The near-absence of herbivore remains and the similar state of preservation common to the many individuals at the Albertosaurus bonebed quarry led Currie to conclude that the locality was not a predator trap like the La Brea Tar Pits in California, and that all of the preserved animals died at the same time. Currie claims this as evidence of pack behaviour.[29] Other scientists are skeptical, observing that the animals may have been driven together by drought, flood or for other reasons.[7][26][30]

There is plentiful evidence for gregarious behaviour among herbivorous dinosaurs, including ceratopsians and hadrosaurs.[31] However, only rarely are so many dinosaurian predators found at the same site. Small theropods like Deinonychus,[32] Coelophysis and Megapnosaurus (Syntarsus rhodesiensis)[33] have been found in aggregations, as have larger predators like Allosaurus and Mapusaurus.[34] There is some evidence of gregarious behaviour in other tyrannosaurids as well. Fragmentary remains of smaller individuals were found alongside "Sue," the Tyrannosaurus mounted in the Field Museum of Natural History in Chicago, and a bonebed in the Two Medicine Formation of Montana contains at least three specimens of Daspletosaurus, preserved alongside several hadrosaurs.[24] These findings may corroborate the evidence for social behaviour in Albertosaurus, although some or all of the above localities may represent temporary or unnatural aggregations.[29] Others have speculated that instead of social groups, at least some of these finds represent Komodo dragon-like mobbing of carcasses, where aggressive competition leads to some of the predators being killed and cannibalized.[26] Even though Albertosaurus are commonly found in packs, there is no evidence of group behavior in the close relative Gorgosaurus.[24][35]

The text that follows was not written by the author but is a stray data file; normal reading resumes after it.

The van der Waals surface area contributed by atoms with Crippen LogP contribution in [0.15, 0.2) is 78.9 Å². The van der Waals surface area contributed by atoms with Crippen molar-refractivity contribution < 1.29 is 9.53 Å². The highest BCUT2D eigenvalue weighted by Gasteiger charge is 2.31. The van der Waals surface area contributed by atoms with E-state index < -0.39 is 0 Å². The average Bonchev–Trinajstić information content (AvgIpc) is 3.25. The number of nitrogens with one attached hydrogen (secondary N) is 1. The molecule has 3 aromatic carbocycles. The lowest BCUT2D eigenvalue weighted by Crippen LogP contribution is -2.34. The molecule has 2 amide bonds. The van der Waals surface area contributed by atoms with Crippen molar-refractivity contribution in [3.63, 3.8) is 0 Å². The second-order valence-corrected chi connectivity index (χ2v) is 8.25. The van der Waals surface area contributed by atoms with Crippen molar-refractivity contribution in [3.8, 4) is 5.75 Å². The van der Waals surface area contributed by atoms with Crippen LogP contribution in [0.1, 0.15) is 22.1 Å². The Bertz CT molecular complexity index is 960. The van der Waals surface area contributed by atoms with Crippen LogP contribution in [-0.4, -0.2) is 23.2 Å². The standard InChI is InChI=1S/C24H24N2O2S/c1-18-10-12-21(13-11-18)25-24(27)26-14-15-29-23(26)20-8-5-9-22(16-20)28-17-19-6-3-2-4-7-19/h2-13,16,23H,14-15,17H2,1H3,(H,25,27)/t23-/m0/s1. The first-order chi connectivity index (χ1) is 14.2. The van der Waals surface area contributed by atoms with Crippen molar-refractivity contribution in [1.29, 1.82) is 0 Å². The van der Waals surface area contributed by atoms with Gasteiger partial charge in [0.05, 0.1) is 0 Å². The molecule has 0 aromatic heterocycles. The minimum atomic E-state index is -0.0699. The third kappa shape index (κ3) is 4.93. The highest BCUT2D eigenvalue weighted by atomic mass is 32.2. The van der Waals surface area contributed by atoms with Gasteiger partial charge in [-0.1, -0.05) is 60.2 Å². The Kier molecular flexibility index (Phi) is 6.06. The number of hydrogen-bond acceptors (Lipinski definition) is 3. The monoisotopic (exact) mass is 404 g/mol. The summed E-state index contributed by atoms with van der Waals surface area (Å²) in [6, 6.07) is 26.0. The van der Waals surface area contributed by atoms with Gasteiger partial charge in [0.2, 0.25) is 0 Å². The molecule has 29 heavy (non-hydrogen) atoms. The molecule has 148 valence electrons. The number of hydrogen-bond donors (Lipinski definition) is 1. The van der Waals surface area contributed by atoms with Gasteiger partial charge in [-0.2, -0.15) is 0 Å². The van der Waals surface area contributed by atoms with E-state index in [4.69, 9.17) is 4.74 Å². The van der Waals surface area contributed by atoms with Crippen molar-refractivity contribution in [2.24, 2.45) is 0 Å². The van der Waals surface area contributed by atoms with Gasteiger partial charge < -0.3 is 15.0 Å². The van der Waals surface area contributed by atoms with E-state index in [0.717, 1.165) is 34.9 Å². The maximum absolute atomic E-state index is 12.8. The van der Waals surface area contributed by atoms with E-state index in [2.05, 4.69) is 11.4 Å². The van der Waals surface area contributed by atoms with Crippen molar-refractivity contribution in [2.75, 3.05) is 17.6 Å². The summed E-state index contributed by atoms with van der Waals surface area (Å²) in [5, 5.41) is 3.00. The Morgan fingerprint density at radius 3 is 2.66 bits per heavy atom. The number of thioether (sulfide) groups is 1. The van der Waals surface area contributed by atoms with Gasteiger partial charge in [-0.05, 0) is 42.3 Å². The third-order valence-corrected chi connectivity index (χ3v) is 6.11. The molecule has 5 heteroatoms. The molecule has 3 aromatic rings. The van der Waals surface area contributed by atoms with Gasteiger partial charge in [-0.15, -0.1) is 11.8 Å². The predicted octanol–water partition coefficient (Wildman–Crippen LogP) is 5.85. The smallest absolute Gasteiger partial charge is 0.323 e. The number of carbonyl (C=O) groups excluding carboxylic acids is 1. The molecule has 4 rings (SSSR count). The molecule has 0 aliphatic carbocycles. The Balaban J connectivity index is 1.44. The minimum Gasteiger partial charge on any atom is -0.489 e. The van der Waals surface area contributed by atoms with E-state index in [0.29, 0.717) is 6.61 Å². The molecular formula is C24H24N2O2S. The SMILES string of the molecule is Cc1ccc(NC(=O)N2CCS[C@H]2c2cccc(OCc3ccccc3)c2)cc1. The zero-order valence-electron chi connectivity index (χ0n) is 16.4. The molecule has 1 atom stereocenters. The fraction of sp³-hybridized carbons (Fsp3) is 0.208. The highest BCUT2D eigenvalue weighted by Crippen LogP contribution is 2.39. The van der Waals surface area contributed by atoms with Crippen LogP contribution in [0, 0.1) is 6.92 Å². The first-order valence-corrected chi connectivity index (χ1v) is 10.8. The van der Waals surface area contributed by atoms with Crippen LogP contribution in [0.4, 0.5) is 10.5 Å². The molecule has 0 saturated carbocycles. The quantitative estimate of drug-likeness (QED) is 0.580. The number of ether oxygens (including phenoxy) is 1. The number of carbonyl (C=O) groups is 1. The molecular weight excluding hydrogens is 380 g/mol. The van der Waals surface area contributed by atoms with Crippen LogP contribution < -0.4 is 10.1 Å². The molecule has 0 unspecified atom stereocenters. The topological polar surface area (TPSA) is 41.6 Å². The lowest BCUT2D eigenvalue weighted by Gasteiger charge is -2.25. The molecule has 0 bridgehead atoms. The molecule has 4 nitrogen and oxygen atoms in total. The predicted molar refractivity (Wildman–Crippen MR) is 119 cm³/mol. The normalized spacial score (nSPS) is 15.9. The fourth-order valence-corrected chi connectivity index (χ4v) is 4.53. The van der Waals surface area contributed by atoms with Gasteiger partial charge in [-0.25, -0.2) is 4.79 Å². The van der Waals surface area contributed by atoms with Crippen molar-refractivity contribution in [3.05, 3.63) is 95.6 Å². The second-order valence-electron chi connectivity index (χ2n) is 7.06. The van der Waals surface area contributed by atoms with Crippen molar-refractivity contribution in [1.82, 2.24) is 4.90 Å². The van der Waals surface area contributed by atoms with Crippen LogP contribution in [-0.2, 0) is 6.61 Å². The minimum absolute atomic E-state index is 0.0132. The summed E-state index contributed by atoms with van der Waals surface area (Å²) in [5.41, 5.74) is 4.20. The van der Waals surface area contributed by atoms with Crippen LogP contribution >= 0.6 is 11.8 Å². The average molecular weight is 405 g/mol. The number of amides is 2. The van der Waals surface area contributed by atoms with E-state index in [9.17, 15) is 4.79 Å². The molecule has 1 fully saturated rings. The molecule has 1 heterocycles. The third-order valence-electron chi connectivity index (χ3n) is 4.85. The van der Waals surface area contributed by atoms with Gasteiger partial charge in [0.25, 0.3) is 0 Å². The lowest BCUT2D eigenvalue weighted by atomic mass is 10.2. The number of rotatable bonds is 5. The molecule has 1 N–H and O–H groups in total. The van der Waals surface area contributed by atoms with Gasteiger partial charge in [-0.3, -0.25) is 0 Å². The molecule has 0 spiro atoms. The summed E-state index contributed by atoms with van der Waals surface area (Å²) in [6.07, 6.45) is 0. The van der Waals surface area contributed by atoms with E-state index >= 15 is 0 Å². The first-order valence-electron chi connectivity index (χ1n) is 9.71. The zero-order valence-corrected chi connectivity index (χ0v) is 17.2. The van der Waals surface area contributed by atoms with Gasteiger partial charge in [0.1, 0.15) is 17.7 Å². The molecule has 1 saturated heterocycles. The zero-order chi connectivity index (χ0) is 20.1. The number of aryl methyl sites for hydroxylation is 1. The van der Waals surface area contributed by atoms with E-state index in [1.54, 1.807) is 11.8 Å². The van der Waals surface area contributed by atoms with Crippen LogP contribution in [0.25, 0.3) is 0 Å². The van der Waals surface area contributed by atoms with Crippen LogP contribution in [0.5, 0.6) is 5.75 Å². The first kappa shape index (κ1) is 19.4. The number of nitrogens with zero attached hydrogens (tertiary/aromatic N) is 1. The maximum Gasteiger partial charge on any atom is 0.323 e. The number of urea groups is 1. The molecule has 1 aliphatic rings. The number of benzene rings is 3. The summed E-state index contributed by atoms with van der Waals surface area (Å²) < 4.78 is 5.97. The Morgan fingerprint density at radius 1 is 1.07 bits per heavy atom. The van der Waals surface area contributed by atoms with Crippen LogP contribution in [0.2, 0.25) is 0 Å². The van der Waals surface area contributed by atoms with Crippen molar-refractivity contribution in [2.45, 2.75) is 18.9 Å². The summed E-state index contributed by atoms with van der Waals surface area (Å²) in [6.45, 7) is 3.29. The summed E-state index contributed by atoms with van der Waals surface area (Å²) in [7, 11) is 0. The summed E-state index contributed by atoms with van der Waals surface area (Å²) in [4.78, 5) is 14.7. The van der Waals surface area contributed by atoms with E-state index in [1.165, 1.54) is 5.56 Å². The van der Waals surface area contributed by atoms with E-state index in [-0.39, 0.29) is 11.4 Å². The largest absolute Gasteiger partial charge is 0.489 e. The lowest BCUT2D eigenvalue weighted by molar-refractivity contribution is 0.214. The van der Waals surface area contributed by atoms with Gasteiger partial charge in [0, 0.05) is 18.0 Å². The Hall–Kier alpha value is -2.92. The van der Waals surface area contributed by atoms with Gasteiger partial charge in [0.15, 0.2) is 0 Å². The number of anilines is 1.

See also[edit]

References[edit]

Footnotes[edit]

  1. ^ a b c d Currie et al. 2003.
  2. ^ a b c Loewen et al. 2013.
  3. ^ a b c d e Fiorillo & Tykoski 2014.
  4. ^ a b Currie 2002.
  5. ^ a b c Russell 1970.
  6. ^ a b c d e f Holtz 2004.
  7. ^ a b c d e f g Erickson et al. 2006.
  8. ^ a b c d Erickson et al. 2004.
  9. ^ Christiansen & Fariña 2004.
  10. ^ Seebacher 2001.
  11. ^ Therrien & Henderson 2007.
  12. ^ Thulborn 1982.
  13. ^ Currie 2000.
  14. ^ Saveliev & Alifanov 2007.
  15. ^ McLain 2012.
  16. ^ a b c d Currie 2003.
  17. ^ Holtz 2005.
  18. ^ a b Carr et al. 2005.
  19. ^ Matthew & Brown 1922.
  20. ^ Paul 1988.
  21. ^ Paul 2010.
  22. ^ a b Farlow & Pianka 2002.
  23. ^ Varricchio 2001.
  24. ^ a b c Currie et al. 2005.
  25. ^ Buckley, Lisa G.; Larson, Derek W.; Reichel, Miriam; Samman, Tanya (2010). "Quantifying tooth variation within a single population of Albertosaurus sarcophagus (Theropoda: Tyrannosauridae) and implications for identifying isolated teeth of tyrannosaurids". Canadian Journal of Earth Sciences. 47: 1227–1251. doi:10.1139/e10-029. 
  26. ^ a b c d Roach & Brinkman 2007.
  27. ^ Erickson et al. 2010.
  28. ^ Tanke, Darren H. (2011). "A History of Albertosaurus-related Popular Culture Events and Activities in Canada". Alberta Palæontological Society Bulletin. 26 (2): 12–30. 
  29. ^ a b Currie 1998.
  30. ^ Eberth, David A.; & McCrea, Richard T. (2001). "Were large theropods gregarious?". Journal of Vertebrate Paleontology. 21 (Supplement to 3 - Abstracts of Papers, 61st Annual Meeting of the Society of Vertebrate Paleontology): 46A. doi:10.1080/02724634.2001.10010852. (published abstract only)
  31. ^ Horner, John R. (1997). "Behavior". In Currie, Philip J.; Padian, Kevin. Encyclopedia of Dinosaurs. San Diego: Academic Press. pp. 45–50. ISBN 0-12-226810-5. 
  32. ^ Maxwell, W. Desmond; Ostrom, John H. (1995). "Taphonomy and paleobiological implications of Tenontosaurus-Deinonychus associations". Journal of Vertebrate Paleontology. 15 (4): 707–712. doi:10.1080/02724634.1995.10011256. 
  33. ^ Raath, Michael A. (1990). "Morphological variation in small theropods and its meaning in systematics: evidence from Syntarsus rhodesiensis". In Carpenter, Kenneth; Currie, Philip J. Dinosaur Systematics: Approaches and Perspectives. Cambridge: Cambridge University Press. pp. 91–105. ISBN 0-521-43810-1. 
  34. ^ Coria, Rodolfo A.; & Currie, Philip J. (2006). "A new carcharodontosaurid (Dinosauria, Theropoda) from the Upper Cretaceous of Argentina" (PDF). Geodiversitas. 28 (1): 71–118. Archived from the original (PDF) on 26 March 2009. Retrieved 2009-05-03. 
  35. ^ Tanke & Currie 1998.

Citations[edit]

External links[edit]